Airpower is credited with success in Afghanistan, Desert Storm, and Serbia, but in Vietnam all of America's aerial might could not defeat a vastly outnumbered Third World force on bicycles. With a panoramic sweep and shocking frankness unrivaled in the current literature, Ken Werrell, one of today's most experienced airpower historians, reveals the true extent of the technological evolution that fueled this transformation. Chasing the Silver Bullet traces in unprecedented detail the evolution of the Air Force's entire inventory since the Korean War, from the ill-fated F-105 fighter-bomber to the F-117 stealth fighter, but one of its chief contributions is its analysis of the strategies and doctrine that fashioned the hardware.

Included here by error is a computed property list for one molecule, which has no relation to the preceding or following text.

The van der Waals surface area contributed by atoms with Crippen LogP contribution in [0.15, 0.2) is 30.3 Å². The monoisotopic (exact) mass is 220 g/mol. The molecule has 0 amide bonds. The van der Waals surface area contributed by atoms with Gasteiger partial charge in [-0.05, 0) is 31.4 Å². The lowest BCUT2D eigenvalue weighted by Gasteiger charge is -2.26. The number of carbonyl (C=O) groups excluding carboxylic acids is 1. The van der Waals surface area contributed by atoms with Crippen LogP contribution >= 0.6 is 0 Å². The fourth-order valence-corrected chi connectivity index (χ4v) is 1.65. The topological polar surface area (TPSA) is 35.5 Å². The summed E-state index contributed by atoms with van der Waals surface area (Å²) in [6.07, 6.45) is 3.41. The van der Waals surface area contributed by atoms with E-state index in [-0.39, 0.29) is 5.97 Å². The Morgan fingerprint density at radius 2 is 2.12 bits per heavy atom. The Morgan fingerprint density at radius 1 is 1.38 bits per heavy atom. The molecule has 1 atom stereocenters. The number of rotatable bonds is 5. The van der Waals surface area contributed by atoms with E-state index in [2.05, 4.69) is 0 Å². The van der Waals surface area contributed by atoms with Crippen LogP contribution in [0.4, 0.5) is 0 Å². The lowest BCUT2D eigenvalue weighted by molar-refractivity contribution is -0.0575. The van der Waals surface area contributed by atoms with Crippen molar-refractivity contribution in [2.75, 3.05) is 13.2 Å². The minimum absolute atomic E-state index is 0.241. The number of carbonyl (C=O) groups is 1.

Werrell's exhaustive research and sage analysis challenge the Air Force's mantra that precision-guided munitions delivered from long-range, stealthy aircraft are America's true war heroes. Desert Storm gave us the wrong impression about airpower technology and Werrell corrects that mistake with this landmark study, rendering superficial all other books about Desert Storm and current capabilities.
Objective, even-handed, and unimpressed with the bells and whistles of new technology, Werrell understands how airpower works.